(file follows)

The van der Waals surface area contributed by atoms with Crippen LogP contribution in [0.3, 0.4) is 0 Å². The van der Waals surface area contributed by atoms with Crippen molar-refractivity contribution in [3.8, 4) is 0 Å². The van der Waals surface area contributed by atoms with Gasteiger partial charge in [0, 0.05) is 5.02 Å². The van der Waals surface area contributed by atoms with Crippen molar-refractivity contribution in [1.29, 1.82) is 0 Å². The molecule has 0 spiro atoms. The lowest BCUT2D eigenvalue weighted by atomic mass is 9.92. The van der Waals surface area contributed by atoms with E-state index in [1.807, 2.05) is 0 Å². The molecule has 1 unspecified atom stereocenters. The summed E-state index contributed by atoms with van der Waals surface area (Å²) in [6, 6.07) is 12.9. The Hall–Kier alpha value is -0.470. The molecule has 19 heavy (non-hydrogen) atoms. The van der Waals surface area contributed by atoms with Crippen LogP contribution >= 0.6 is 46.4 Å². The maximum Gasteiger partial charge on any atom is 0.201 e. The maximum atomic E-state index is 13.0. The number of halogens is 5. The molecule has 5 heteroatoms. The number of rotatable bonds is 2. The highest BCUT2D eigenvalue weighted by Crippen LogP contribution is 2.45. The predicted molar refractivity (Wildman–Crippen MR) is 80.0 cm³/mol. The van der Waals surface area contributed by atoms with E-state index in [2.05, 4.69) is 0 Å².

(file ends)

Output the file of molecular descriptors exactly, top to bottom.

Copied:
The van der Waals surface area contributed by atoms with Crippen LogP contribution in [0.3, 0.4) is 0 Å². The van der Waals surface area contributed by atoms with Crippen molar-refractivity contribution in [3.8, 4) is 0 Å². The van der Waals surface area contributed by atoms with Gasteiger partial charge in [0, 0.05) is 5.02 Å². The van der Waals surface area contributed by atoms with Crippen molar-refractivity contribution in [1.29, 1.82) is 0 Å². The molecule has 0 spiro atoms. The lowest BCUT2D eigenvalue weighted by atomic mass is 9.92. The van der Waals surface area contributed by atoms with E-state index in [1.807, 2.05) is 0 Å². The molecule has 1 unspecified atom stereocenters. The summed E-state index contributed by atoms with van der Waals surface area (Å²) in [6, 6.07) is 12.9. The Hall–Kier alpha value is -0.470. The molecule has 19 heavy (non-hydrogen) atoms. The van der Waals surface area contributed by atoms with Crippen LogP contribution >= 0.6 is 46.4 Å². The maximum Gasteiger partial charge on any atom is 0.201 e. The maximum atomic E-state index is 13.0. The number of halogens is 5. The molecule has 5 heteroatoms. The number of rotatable bonds is 2. The highest BCUT2D eigenvalue weighted by Crippen LogP contribution is 2.45. The predicted molar refractivity (Wildman–Crippen MR) is 80.0 cm³/mol. The van der Waals surface area contributed by atoms with E-state index in [2.05, 4.69) is 0 Å².